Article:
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Abstract Title: Mercury and Its Fractions in the Basin, Lagoons and Catchment of the Southern Baltic Sea
Presenter Name: Agnieszka Jędruch
Company/Institution: Institute of Oceanography of the University of Gdansk; Institute of Oceanology of the Polish Academy of Sciences
Session: Mercury in Marine Ecosystems
Co-Authors: Agnieszka Jędruch,Adriana Wojdasiewicz,Bartłomiej Wilman,Karolina Gębka,Dominika Hetko,Ewa Korejwo,Urszula Kwasigroch,Julia Kwiatkowska,Leszek Łęczyński,Patrycja Płońska,Angela Popławska,Piotr Prusiński,Dominika Saniewska,Małgorzata Witak,Martyna Zakrzewska,Agnieszka Zarzeczańska,Aleksandra Zgrundo,Ilona Złoch,Magdalena Bełdowska

Abstract Information :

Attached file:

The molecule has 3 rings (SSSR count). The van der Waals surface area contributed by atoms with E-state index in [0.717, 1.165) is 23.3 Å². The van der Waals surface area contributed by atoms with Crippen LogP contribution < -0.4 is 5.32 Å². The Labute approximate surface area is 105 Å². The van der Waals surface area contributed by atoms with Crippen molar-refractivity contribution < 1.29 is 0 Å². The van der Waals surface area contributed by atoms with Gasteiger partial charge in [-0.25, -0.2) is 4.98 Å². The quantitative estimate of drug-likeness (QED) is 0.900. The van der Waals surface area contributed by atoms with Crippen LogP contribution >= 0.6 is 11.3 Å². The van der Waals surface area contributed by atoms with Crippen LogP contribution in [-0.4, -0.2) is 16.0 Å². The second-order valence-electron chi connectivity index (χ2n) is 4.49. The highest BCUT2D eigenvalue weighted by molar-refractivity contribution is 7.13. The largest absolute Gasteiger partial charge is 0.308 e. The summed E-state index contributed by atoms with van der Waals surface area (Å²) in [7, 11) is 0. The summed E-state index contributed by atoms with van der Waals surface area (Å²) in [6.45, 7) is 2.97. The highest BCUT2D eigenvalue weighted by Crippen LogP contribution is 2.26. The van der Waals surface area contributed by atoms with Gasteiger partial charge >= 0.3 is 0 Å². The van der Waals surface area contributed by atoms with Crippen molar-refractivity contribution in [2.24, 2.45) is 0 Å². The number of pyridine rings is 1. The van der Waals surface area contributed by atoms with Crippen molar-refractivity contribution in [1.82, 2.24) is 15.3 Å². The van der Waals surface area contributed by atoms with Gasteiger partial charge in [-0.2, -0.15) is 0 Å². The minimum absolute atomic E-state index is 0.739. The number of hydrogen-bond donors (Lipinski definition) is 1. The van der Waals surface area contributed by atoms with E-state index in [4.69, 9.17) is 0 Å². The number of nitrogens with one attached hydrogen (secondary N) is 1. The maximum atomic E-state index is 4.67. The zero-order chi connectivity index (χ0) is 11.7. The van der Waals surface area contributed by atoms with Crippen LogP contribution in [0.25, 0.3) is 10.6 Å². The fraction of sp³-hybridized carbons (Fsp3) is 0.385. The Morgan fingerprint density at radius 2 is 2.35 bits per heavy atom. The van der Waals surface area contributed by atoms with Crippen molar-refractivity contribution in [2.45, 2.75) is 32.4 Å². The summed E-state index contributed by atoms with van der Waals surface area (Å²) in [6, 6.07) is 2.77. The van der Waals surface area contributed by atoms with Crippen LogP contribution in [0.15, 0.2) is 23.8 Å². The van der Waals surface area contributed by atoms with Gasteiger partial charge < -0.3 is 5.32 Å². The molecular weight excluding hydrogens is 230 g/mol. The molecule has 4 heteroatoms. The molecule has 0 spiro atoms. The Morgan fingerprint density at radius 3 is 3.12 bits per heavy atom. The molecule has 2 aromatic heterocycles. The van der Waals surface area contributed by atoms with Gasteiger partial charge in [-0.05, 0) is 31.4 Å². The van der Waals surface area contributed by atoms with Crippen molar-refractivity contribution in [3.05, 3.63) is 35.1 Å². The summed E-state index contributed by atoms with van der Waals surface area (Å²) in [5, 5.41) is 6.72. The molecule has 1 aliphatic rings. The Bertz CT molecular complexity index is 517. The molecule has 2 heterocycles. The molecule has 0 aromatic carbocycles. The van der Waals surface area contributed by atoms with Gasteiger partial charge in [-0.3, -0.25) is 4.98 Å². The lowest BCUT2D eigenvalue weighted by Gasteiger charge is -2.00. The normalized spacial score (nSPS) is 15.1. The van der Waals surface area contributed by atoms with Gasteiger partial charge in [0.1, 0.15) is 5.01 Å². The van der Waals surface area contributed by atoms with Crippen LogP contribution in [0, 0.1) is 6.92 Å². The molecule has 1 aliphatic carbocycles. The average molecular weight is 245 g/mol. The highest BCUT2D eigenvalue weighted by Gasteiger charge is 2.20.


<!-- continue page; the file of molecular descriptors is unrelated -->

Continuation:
The Baltic is a semi-enclosed sea with limited water exchange with the North Sea. This leads to the fact that pollutants that enter the waterbody remain there for a long time. Currently, the inflow of metals (including Hg) to the Baltic Sea has been greatly reduced, therefore, its remobilization from sediments and the catchment area has a significant contribution to the net input. The entry of Hg into the circulation is stimulated by the increasing lack of ice in the coastal zone and by heavy rainfall that increases terrestrial runoff. These phenomena potentially provide toxic Hg to the coastal zone, where marine organisms thrive intensively. Studies of Hg concentration have been conducted in the region of the Gdansk Basin, southern Baltic, where the large Vistula River discharges. The analysis of total Hg and its operationally defined species (fractions) was performed using the thermodesorption Hg analyzer. The research included the soil of the catchment and sediments of the Gdansk Basin, including the Vistula Lagoon and Puck Lagoon as well as atmospheric and riverine particulate matter. In the coastal zone, Hg was studied in macrophytobentos, macrozoobenthos (including non-native species), phytoplankton, zooplankton (including jellyfish), and fish showing symptoms of illness. The results do not support the theory that the Baltic Sea is the most polluted sea in the world, nor that the Vistula River is a major source of Hg. The database illustrates Hg transfer in the initial links of the trophic web. The sources of Hg and the processes that govern its cycling in the study area were also identified.

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